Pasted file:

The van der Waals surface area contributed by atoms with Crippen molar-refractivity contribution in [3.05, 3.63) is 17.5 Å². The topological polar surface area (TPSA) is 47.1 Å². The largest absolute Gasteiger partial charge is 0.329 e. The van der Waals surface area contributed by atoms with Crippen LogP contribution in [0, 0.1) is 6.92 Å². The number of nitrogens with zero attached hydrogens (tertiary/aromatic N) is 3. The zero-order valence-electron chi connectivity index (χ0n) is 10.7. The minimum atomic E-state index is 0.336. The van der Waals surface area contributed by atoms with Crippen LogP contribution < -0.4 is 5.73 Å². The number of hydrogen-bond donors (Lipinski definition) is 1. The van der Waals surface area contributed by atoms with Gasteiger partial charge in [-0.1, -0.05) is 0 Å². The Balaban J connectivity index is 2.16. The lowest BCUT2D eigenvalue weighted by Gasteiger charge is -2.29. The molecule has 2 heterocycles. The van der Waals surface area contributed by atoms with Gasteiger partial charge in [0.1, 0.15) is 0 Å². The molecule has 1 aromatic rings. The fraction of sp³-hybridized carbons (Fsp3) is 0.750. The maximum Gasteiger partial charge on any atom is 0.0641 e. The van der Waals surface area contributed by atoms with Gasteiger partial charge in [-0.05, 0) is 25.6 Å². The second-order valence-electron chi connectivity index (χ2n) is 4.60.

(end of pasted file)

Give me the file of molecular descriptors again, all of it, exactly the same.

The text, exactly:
The van der Waals surface area contributed by atoms with Crippen molar-refractivity contribution in [3.05, 3.63) is 17.5 Å². The topological polar surface area (TPSA) is 47.1 Å². The largest absolute Gasteiger partial charge is 0.329 e. The van der Waals surface area contributed by atoms with Crippen LogP contribution in [0, 0.1) is 6.92 Å². The number of nitrogens with zero attached hydrogens (tertiary/aromatic N) is 3. The zero-order valence-electron chi connectivity index (χ0n) is 10.7. The minimum atomic E-state index is 0.336. The van der Waals surface area contributed by atoms with Crippen LogP contribution < -0.4 is 5.73 Å². The number of hydrogen-bond donors (Lipinski definition) is 1. The van der Waals surface area contributed by atoms with Gasteiger partial charge in [-0.1, -0.05) is 0 Å². The Balaban J connectivity index is 2.16. The lowest BCUT2D eigenvalue weighted by Gasteiger charge is -2.29. The molecule has 2 heterocycles. The van der Waals surface area contributed by atoms with Gasteiger partial charge in [0.1, 0.15) is 0 Å². The molecule has 1 aromatic rings. The fraction of sp³-hybridized carbons (Fsp3) is 0.750. The maximum Gasteiger partial charge on any atom is 0.0641 e. The van der Waals surface area contributed by atoms with Gasteiger partial charge in [-0.05, 0) is 25.6 Å². The second-order valence-electron chi connectivity index (χ2n) is 4.60.